Petty Cash

Miami city manager Cesar Odio loves to hand out taxpayer money to his friends. It's not under the table, but it is under the radar.

Cuban Independence Day must have caught the very busy Odio by surprise in 1995. When it rolled around in February, he used emergency funds to order celebratory ads in 21 different Spanish-language newspapers. The ads featured outdated mug shots of Odio and of each city commissioner, a picture of a Cuban flag, and a simple headline: "ASaludo!"

The advertisements, which cost $500 apiece, ran in such esteemed publications as Libertad, Prensa Libre, and El Expreso, papers that tend to be passionately one-sided in their coverage of local politics. That side, perhaps coincidentally, is the side Odio is on. El Nuevo Patria, for instance, is published by Eladio Jose Armesto, who ran against Odio-bashing Joe Carollo in the July mayor's race.

Odio also recognized the civic value of subsidizing Proyecto, the glossy, full-color mouthpiece of the politically powerful Latin Builders Association. Because Proyecto costs more to print than the periodiquitos, it only makes sense that the city would donate more money. Instead of the standard $500 ad, Odio donated $4500 on July 31, 1994, to become a cosponsor of the magazine's twentieth anniversary. In October 1995, without even bothering to declare an emergency, he purchased two ads and a table at a Proyecto banquet for another $4500.

One publication Odio appears to have overlooked is La Verdad, which has a long history of promoting Carollo. During his first tour of duty at city hall (back when his hot-headed commie-bashing earned him the sobriquet "Crazy Joe"), La Verdad was in his corner. Even during his long political exile, when he showed little promise of ever holding office again, La Verdad kept the flame alive. When he did come back in an upset victory over Victor De Yurre for city commissioner in November, La Verdad claimed much of the credit.

"This was the paper that built up the image of Joe Carollo with his Cuban voters," boasts Hilda Inclan, a La Verdad guest editor and political columnist. "This is the only paper that supported him to get back on the commission. It is the paper where his name was made known initially, where he was given an image as a super-Cuban."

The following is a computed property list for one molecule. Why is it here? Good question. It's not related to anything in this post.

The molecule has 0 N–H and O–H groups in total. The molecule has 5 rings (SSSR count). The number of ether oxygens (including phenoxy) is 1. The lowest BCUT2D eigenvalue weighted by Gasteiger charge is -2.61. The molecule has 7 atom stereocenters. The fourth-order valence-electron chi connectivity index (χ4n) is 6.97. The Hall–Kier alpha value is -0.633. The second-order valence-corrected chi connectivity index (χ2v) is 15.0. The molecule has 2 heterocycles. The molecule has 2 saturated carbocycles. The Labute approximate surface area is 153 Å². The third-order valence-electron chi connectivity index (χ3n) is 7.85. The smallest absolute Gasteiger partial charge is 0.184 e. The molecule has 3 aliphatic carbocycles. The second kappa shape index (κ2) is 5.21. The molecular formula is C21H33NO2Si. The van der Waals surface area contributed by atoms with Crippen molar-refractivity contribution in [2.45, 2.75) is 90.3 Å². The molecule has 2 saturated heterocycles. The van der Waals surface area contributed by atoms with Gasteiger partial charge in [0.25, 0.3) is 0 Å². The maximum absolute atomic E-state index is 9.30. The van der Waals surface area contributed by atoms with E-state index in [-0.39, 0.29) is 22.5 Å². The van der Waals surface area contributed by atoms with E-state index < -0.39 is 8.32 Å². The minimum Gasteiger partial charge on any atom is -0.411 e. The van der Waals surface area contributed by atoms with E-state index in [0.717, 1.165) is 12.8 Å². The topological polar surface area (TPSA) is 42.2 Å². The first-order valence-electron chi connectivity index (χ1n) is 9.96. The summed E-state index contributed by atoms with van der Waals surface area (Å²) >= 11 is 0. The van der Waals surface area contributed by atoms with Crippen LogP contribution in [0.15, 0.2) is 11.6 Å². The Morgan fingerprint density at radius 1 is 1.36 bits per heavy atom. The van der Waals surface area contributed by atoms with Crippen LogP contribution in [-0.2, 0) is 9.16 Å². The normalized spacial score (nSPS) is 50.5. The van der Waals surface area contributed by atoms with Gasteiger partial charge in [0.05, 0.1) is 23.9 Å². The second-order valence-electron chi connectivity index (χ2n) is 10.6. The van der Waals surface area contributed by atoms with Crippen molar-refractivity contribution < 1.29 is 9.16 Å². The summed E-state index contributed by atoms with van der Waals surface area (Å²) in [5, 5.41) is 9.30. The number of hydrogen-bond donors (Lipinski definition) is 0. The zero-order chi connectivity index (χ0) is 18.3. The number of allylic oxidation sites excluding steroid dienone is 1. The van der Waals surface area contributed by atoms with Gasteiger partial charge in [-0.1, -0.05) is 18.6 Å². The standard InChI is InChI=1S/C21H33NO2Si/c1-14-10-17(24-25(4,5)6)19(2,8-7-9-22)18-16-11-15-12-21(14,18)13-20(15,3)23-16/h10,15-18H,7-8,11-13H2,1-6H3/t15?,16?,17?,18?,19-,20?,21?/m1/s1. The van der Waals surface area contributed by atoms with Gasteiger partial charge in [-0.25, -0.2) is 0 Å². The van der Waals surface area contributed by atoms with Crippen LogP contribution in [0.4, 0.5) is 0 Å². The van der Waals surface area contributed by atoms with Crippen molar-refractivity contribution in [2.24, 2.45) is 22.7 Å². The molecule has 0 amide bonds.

Carollo somehow managed to thoroughly alienate the paper's editors soon after he regained his commission seat. So complete was the break that La Verdad angrily opposed Carollo in the recent mayoral election. In fact, the paper has grown so stridently anti-Carollo that it might be a good time for Inclan to hit up Odio for an ad.

Actually, it appears she already has.
Inclan also publishes a magazine called Cruise 'n' Travel en Espanol. It's a professionally produced national magazine, she says, though it is published out of her house and claims a circulation of perhaps 33,000 copies an issue. This past March Odio decided that the City of Miami must have a presence in the magazine. He sent Inclan another one of the "ASaludo!" ads along with a check for $4500.

Conveniently, the cost of the ad was precisely the maximum amount Odio could spend without bothering his extremely busy bosses on the city commission. "If I tried to put certain items on the agenda, Cesar would say, 'Listen, take it off the agenda and I'll just give them 4500 bucks,'" recalls an appreciative Victor De Yurre, the former city commissioner. "That way it doesn't become an issue, say, if there was something controversial."

Hilda Inclan isn't the only local journalist to have been touched by the experience of Odio's beneficence. In July 1995, on the very same day that El Expreso publisher Angel Maldonado finally received his $500 check in honor of Cuban Independence Day, he also pulled in an extra $1250 for unspecified "professional services." Just three months earlier Maldonado had received a city check for $2000, again for his highly valued if nonspecific professional services.

"I never worked for the City of Miami in my life. Never in my life," Maldonado insists from his El Expreso office in Little Havana. But what about those professional services? "Oh, yeah," he says as the memory returns. "That was for advertising, for special advertising from a long, long time ago. I got it. It's no problem."

Maldonado's modesty should not deprive him of special recognition for his admirably unbiased and objective coverage of the city manager. Consider his dogged reporting of an incident that took place on June 30, 1994, outside Miami City Hall. Odio had apparently exchanged words with his nemesis, gadfly Manuel Gonzalez-Goenaga. It seems that Gonzalez-Goenaga disparaged Odio's mother in some way, and Odio became -- well, let's let Maldonado tell it. The following excerpt, translated from Spanish, appeared in the July 8, 1994 El Expreso, the edition with the front-page illustration of Fidel Castro's head on a dog's body:

"Outside of City Hall, Manuel Gonzalez-Goenaga said something incorrect about Sara Odio, the much beloved mother of senor Cesar Odio, the city manager of Miami; a man of recognized honesty, who upon hearing these scurrilous barbs, went out in defense of his dear mother and confronted Gonzalez....

"We warmly congratulate our friend Cesar Odio for this noble gesture to defend his mother....This lady is a former political prisoner who served a sentence of ten years in the women's prison in communist Cuba, all to defend the democracy and liberty of her country and of the world. Yes, this lady is considered a modern-day Mariana Garjales, a Cuban woman who fought with love and tenacity for our cause."

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